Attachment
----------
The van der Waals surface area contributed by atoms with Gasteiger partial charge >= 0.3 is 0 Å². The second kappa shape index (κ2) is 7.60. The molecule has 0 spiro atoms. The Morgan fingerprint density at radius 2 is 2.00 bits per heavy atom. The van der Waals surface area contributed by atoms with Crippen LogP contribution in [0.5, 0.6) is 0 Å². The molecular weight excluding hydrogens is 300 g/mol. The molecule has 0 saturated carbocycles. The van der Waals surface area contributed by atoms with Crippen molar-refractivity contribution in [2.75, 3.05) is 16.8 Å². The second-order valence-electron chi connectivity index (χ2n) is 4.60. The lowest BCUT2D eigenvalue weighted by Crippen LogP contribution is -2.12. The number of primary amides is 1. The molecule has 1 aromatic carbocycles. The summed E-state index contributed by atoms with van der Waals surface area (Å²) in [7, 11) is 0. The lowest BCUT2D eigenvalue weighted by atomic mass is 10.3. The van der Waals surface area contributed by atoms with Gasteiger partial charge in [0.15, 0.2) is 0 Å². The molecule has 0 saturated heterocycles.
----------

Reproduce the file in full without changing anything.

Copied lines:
The van der Waals surface area contributed by atoms with Gasteiger partial charge >= 0.3 is 0 Å². The second kappa shape index (κ2) is 7.60. The molecule has 0 spiro atoms. The Morgan fingerprint density at radius 2 is 2.00 bits per heavy atom. The van der Waals surface area contributed by atoms with Crippen LogP contribution in [0.5, 0.6) is 0 Å². The molecular weight excluding hydrogens is 300 g/mol. The molecule has 0 saturated carbocycles. The van der Waals surface area contributed by atoms with Crippen molar-refractivity contribution in [2.75, 3.05) is 16.8 Å². The second-order valence-electron chi connectivity index (χ2n) is 4.60. The lowest BCUT2D eigenvalue weighted by Crippen LogP contribution is -2.12. The number of primary amides is 1. The molecule has 1 aromatic carbocycles. The summed E-state index contributed by atoms with van der Waals surface area (Å²) in [7, 11) is 0. The lowest BCUT2D eigenvalue weighted by atomic mass is 10.3. The van der Waals surface area contributed by atoms with Gasteiger partial charge in [0.15, 0.2) is 0 Å². The molecule has 0 saturated heterocycles.